On-premise vs. Cloud: What is best for data center capacity?

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For years, the pendulum of data processing strategies has swung back and forth between centralized and decentralized approaches as the market evolves. The latest iteration of this ever-shifting landscape revolves around whether data center assets should reside on-premise or in the public cloud. Newer trends, such as artificial intelligence (AI) and digital transformation, alter this balance and add to the complexity of data center capacity management decisions.

Discussion on data center capacity and planning

To better understand this topic, I spoke with Thomas Humphrey, North American Business Development Manager for Schneider Electric Modular Data Centers and Todd Boucher, Founder of Leading Edge Design Group. Our joint analysis of “cloud vs on-premise” will be shared in a three-part blog series. 

This first blog post addresses how to set the right expectations as market trends and COVID have altered cloud strategies and changed the nature of data center operations.

Joe Kramer: What lessons were learned a few years ago when everyone seemed to embrace a shift from on-premise to the public cloud?

Todd Boucher: We saw many customers attempt to make a wholesale shift to the cloud, and there was a lot of cost overrun in their utilization. As you move more resources to the cloud, you need to add more staff or bring in different partners to support those resources. This is the opposite of most expectations because the cloud was promoted as a way to reduce staff and control costs.

Joe: This conversation about on-premise vs. cloud often revolves around OpEx vs. CapEx costs. Is that the right question to ask?

Thomas Humphrey: On our end, we’re always talking to customers about the capital expense. And if we’re building a data center or a prefabricated modular data center, they say, “That’s a big outlay.” Meanwhile, the cloud salespeople say, “Put it in the cloud. You can offset that capital cost by just moving to this OpEx model.” But I don’t think everybody understands how that OpEx model unfolds over time. On day one, the OpEx model might look good at $10,000 a month. Over time, utilization increases and costs rise.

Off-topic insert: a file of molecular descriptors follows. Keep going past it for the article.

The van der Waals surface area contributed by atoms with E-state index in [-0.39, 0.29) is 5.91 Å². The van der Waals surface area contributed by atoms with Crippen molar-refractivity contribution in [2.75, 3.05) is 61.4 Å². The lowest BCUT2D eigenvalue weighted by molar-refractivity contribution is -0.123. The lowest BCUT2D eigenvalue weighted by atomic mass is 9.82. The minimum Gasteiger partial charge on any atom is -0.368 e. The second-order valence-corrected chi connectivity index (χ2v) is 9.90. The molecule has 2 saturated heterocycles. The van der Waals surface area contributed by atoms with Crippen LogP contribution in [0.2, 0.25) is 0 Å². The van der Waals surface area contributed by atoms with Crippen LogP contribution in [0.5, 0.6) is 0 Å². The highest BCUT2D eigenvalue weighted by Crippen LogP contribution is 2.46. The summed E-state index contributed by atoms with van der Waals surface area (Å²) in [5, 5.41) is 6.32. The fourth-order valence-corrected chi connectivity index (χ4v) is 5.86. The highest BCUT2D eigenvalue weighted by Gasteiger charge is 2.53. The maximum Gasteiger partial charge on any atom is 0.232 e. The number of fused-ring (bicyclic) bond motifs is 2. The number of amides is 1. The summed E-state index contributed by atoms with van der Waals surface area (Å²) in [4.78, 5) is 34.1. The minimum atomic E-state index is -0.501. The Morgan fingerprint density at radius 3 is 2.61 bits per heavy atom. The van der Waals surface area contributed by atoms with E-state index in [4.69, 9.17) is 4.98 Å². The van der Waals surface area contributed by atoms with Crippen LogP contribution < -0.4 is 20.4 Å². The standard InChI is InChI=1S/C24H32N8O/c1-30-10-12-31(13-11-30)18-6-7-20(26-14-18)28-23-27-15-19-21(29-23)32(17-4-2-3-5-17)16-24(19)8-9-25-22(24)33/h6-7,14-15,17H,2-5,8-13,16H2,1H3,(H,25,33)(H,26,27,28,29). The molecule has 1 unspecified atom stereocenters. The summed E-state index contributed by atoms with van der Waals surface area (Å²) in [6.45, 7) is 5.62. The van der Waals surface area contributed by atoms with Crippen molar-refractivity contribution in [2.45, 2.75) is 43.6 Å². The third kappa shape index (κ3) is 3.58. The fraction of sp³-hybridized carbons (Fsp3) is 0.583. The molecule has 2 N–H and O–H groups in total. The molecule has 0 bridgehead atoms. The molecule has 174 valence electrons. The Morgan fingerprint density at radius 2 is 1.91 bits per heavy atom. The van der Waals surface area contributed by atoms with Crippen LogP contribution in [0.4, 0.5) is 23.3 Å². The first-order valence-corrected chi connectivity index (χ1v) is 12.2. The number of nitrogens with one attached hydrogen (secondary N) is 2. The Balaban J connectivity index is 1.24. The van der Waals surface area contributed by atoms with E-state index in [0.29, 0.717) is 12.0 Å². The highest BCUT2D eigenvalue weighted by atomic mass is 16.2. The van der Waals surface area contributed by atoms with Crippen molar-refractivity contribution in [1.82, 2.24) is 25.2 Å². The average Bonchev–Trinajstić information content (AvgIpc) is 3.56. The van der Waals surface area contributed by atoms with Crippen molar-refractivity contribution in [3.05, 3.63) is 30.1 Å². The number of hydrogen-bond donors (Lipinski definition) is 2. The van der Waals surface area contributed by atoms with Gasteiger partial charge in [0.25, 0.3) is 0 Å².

Todd: Today, customers understand the accounting side of it much more than six years ago when there were a lot of surprises and cost overruns. We can now have a conversation about the total cost of ownership and a five-year return on investment as opposed to just CapEx vs. OpEx.

Joe: What has been the impact of COVID on cloud vs. on-premise?

Todd: Since COVID, the shift to a hybrid strategy (a combination of both cloud and on-premise) has picked up. Customers realized that cloud-first worked for some applications and workloads but not for others. Now, customers, from enterprises down to small to medium-sized businesses (SMBs), are evaluating what is best for the business. They are discovering that the choice between cloud and on-premise is not binary. Rather, it is a continuum or balance between cloud and on-premise that best meets the goals for resiliency, financial performance, application performance, latency, etc.

Thomas: When COVID hit, everybody was in a panic because we thought things would slow down, but the opposite happened. With the advent of remote learning and the remote workplace, the demand for hyperscale solutions went through the roof. Our response was to provide all that hardware infrastructure, whether prefabricated data centers or traditional stick-built infrastructure.

Joe: How did COVID impact the ability to maintain needed staff?

Todd: COVID and the Great Resignation made customers wonder if their strategy still made sense. Moving resources to the cloud requires more staff to support those instances and applications. There’s a resource balance between what’s on-premise and in the cloud. Whether that’s a combination of cloud, hybrid cloud, and an on-premise modular solution, or all on-premise as in a full data center in a building, they questioned whether they had the right resources to support the strategy.

Joe: COVID also affected real estate costs because of the shift to remote work. What are the lingering effects of that?

Todd: Pre-COVID, real estate for most companies was in high demand and the cost per square foot of enterprise data centers was astronomical. Now, companies look at this paradigm differently, saying, “Wait a second, we have a lot of real estate available and we want to utilize that real estate in a meaningful way.” So, as I think about costs, if I already own this depreciated real estate asset, it might make more financial sense to use it as a data center. 

Thomas: We also see more interest in prefabricated modular data centers, which quickly adds space to support new applications for Internet of Things (IoT) devices and connections. We’re getting requests from hospitals, schools, manufacturing plants, and more applications. This approach can help solve the question of cloud vs. on-premise, giving customers an option that addresses the latency and bandwidth issues that come into play with the cloud.

In Part 2 of our blog series of cloud vs. on-premise, we will discuss the importance of data center planning and the critical aspects of how applications act as building blocks of a sound hybrid data center strategy. In the meantime, to learn more about useful approaches to data center planning, read our white paper “Quantitative Analysis for Prefabricated vs. Traditional Data Center.” 

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